In our post last week, we examined a few examples in which bankruptcy creates new priorities – advancing some creditors ahead, while bumping others further down the line. Since the bankrupt estate may not have enough assets to go around, the Bankruptcy and Insolvency Act BIA), prescribes a set order for repaying creditors. Our post this week examines theses eight classes.
1) Unpaid suppliers
This group may reclaim unpaid goods and have them returned before the bankrupt’s assets are collected and sold. However, this right can only be exercised after a number of conditions are met, as discussed in a previous post.
2) Unpaid fishermen, aquaculturists and farmers
Once unpaid suppliers have been repaid, this next group may secure their claim for goods supplied by charging the unpaid amounts against all inventory of the bankrupt. However, as with unpaid suppliers, stringent conditions and timelines must be met in order to qualify.
3) Source deductions owed to the Crown
As outlined in the BIA, the Income Tax Act and other federal legislation, amounts owing for EI, CPP and other source deductions rank third in super-priority.
4) Employee compensation
Employees of a bankrupt employer can collect termination, severance and vacation pay, and up to four weeks of unpaid wages through the Wage Earner Protection Program (WEPP). The amounts destined for this fund are charged against the bankrupt’s assets.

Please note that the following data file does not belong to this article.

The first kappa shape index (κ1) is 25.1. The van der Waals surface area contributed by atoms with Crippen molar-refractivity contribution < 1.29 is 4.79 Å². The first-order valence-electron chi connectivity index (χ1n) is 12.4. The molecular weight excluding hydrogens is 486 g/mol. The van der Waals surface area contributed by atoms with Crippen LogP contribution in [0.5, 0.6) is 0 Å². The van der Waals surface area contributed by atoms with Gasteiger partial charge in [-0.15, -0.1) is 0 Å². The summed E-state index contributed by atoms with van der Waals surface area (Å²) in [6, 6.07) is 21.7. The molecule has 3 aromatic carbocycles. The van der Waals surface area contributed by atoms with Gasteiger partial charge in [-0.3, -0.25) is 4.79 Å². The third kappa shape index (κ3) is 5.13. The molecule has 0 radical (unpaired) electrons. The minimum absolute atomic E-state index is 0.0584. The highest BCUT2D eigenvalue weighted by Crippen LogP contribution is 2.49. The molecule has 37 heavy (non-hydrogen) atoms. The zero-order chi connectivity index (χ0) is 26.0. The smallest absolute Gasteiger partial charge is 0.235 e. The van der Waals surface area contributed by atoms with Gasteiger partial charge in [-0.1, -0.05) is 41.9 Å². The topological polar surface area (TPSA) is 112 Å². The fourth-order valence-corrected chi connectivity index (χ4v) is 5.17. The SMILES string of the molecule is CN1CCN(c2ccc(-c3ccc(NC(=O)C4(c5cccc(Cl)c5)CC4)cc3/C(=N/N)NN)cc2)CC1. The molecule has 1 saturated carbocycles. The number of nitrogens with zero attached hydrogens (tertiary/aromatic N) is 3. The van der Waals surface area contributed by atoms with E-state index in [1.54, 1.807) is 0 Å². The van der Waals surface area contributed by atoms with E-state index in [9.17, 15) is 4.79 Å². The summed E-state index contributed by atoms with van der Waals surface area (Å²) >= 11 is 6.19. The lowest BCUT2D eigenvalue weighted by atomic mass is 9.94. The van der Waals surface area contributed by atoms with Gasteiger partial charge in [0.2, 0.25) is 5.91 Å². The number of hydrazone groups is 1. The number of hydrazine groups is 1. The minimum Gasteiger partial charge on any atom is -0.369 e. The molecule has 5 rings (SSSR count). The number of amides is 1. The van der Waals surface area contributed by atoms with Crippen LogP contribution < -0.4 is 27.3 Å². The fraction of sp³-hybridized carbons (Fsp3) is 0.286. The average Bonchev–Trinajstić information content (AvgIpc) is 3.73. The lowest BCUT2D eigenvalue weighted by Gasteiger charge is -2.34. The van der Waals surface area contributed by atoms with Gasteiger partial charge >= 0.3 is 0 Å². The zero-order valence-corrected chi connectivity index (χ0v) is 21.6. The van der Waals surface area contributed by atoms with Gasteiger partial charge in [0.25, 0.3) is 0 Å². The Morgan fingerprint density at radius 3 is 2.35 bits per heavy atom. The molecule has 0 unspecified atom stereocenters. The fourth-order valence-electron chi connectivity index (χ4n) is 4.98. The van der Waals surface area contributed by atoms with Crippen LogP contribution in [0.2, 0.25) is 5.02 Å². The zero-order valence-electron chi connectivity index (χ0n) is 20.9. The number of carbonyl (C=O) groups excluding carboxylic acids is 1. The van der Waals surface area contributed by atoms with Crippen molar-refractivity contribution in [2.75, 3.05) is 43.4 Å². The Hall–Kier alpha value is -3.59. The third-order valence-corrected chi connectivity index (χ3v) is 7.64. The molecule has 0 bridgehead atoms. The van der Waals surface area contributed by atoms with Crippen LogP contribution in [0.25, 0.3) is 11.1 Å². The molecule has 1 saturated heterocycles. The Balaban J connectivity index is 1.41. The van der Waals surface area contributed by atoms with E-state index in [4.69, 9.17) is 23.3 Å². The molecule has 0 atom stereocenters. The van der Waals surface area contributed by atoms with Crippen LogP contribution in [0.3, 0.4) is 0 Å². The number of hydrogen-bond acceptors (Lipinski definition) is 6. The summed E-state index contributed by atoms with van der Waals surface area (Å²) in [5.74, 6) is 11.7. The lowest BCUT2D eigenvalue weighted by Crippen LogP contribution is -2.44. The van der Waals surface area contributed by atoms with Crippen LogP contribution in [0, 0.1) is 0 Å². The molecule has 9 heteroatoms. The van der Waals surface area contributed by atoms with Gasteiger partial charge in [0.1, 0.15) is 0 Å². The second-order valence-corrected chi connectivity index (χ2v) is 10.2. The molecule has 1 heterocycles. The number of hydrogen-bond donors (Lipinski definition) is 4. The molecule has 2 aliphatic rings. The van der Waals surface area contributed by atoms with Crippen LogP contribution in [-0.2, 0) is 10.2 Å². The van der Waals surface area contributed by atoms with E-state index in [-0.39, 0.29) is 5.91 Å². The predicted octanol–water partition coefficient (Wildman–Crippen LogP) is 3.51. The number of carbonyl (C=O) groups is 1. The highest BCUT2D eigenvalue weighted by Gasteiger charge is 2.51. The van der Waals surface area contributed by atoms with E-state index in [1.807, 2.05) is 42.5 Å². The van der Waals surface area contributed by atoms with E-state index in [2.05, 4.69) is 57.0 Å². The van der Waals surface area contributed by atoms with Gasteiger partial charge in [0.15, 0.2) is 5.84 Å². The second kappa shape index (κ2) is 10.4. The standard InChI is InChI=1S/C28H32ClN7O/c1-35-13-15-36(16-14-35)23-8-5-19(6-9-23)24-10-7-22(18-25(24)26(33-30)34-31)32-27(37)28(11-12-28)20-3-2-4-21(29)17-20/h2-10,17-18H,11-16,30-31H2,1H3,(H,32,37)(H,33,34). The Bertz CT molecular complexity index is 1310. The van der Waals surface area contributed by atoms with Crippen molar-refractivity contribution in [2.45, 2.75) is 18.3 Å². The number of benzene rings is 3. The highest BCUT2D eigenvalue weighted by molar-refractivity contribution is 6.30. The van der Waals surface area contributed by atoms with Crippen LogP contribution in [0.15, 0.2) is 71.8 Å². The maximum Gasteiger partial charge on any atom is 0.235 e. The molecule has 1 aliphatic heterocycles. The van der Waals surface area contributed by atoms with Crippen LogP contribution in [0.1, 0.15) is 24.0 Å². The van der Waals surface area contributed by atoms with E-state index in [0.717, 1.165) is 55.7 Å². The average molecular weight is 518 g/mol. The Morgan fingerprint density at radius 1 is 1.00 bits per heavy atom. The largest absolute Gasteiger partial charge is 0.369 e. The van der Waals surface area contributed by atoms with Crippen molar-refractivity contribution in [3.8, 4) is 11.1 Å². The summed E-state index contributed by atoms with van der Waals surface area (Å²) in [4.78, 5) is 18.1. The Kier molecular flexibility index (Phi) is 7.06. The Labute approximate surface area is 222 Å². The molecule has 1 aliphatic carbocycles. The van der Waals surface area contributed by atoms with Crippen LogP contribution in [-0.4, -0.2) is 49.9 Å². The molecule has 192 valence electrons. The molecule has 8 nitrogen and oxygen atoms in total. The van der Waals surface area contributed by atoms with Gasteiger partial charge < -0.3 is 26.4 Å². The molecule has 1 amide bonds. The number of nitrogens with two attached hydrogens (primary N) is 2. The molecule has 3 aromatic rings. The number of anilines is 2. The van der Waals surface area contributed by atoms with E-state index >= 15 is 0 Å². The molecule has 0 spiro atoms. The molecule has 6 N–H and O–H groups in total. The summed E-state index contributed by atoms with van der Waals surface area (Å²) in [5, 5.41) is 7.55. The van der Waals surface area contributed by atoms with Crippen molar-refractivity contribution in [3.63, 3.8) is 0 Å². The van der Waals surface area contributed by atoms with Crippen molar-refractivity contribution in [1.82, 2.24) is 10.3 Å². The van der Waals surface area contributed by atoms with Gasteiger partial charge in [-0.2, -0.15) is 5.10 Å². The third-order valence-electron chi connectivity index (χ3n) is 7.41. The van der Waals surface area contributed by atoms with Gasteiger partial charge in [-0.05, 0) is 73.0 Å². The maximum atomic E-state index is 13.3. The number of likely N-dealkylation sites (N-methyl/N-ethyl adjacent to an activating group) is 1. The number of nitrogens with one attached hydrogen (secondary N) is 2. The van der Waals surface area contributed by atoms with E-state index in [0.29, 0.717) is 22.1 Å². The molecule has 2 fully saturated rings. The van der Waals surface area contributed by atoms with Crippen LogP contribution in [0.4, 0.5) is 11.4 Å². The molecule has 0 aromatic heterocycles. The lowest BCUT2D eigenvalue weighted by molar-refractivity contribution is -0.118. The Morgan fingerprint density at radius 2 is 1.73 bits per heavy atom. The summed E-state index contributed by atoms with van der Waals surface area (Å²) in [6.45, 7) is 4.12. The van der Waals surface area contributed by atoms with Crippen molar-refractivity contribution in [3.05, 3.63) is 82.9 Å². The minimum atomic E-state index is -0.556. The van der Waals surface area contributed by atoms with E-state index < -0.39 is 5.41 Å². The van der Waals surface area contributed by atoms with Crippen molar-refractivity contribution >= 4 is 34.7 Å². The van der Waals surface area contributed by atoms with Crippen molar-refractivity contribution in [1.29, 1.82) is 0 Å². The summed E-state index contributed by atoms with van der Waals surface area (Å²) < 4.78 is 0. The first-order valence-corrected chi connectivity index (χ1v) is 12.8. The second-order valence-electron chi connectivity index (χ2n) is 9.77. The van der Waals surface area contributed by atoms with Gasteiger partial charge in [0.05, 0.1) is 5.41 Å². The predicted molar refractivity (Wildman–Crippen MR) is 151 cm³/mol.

5) Unpaid pension contributions
The WEPP also covers unremitted pension contributions – but not accrued pension benefits – to an unlimited amount on behalf of employees.
6) Secured Creditors
Secured creditors are next in line to collect on their collateral. Although this class generally operates outside of a bankruptcy under the BIA, their claims are charged only after the above-mentioned super-priority claims.
7) ”Preferred” claims
The BIA creates a sub-hierarchy that further prioritizes amounts for unusual claims, including:
- Funeral expenses of the bankrupt
- Trustee fees and costs to administer the bankruptcy
- Bankruptcy levy
- Child or spousal maintenance and support payments
- Municipal taxes
- Landlord claims (up to three months in rent arrears and in accelerated rent)
8) Unsecured creditors
If any assets are left in the bankrupt estate after all of the above-mentioned super-priority charges have been made, unsecured creditors can begin to seek their share of the claim.
Professional advice can help creditors understand their rank and exercise their right to repayment within the legal parameters of a bankruptcy.